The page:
In a recent webinar with Tim Dunne, author of Never Be Closing, the focus was clearly on the initial sales meeting. If you’ve earned a “yes” to your meeting request, and you’ve been waiting for months to meet this prospect, this post is for you.
Depending on your industry, your relationship with this prospect, and the sales cycle of your product, you might have a number of different goals, but Dunne believes that one goal is universal:
“You want to walk out of that meeting having been useful to your prospect. Doing so will ensure they remember you, and meet with you again. Every meeting should end with the salesperson being useful to the client.” — TIm Dunne
To be useful, you have to dig into your prospect’s situation.
Get the tough questions answered. In order to do this, Dunne recommends asking questions that your prospect is willing to answer.
“Credibility is key here. If you have no credibility, you have no traction. No traction means no digging, and no digging means you can’t be useful in a meeting with your client.” — Tim Dunne
So how much credibility is Dune talking about? Tim Dunne recommends just enough credibility so your prospect in the meeting will answer the questions that you ask.
Dunne goes on to explain three key ways to establish credibility, including:
- Shared community
- Professional reference
- Expertise, experience and knowledge
How establishing credibility in a meeting pays off
During Dunne’s last month ever as a banker, he was taking his replacement, Carl, to meet some of his clients and to hand off the relationship. They were meeting with a client named David, the CFO of a big real estate company.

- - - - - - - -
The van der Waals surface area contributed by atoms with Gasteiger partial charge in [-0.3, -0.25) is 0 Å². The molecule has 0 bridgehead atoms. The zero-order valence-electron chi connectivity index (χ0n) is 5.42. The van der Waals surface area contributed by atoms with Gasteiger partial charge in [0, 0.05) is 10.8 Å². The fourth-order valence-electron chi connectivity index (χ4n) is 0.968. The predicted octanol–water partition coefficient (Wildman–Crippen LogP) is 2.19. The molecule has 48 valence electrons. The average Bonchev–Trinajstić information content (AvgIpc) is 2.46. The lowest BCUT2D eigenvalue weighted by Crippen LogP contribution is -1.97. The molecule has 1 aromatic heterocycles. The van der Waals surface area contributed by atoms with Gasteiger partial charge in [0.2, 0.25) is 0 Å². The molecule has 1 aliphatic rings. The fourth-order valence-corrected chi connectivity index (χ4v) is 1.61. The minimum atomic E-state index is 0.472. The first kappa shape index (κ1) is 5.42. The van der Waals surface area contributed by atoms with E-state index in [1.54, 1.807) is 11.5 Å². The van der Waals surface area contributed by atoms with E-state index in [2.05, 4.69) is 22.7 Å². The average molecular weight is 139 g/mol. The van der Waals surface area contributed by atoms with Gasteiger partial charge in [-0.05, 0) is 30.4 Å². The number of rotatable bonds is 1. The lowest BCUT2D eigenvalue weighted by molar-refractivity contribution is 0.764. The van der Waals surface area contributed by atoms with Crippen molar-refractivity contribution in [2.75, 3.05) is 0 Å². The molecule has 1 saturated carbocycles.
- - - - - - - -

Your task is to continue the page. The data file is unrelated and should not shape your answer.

Carl and Tim were sitting in David’s office waiting for him to arrive, he was late. He said, “I’m sorry I’m late. I was on vacation last week, there’s a lot going on.”
Carl looked at him and said, “Where did you go on vacation?” David looked at Carl and said, “Well, we have a house a couple of hours north of here in the Michigan Lakes District.” He named a town, and Carl said, “My wife is from Michigan and we vacation in that region all the time.”
This conversation breaks out about this town, and this golf course, and this old hotel, etc.
“This conversation, which I didn’t participate in at all, was strictly Carl and David having just met each other. Carl was able to create a sense of shared community in about a minute with David.” — Tim Dunne
Was that enough credibility that David would answer the questions that Carl needed? While that depends on David, Carl was benefiting from more than one of the pathways to credibility. He created a personal connection, shared community, and had a professional reference from me. On top of that, he had a business connection because the two companies were already working together.
Carl had all three pathways to credibility at his disposal in order to have a successful meeting. Think about how you can establish credibility to ask the tough questions in your next sales meeting.
Watch the full webinar here:
Get more sales tips in the RingLead ebook, Sphere of Influence Selling: An Inside Sales Approach to Crushing Your Quota.
This article was syndicated from Business 2 Community: How to Establish Credibility in a Sales Meeting
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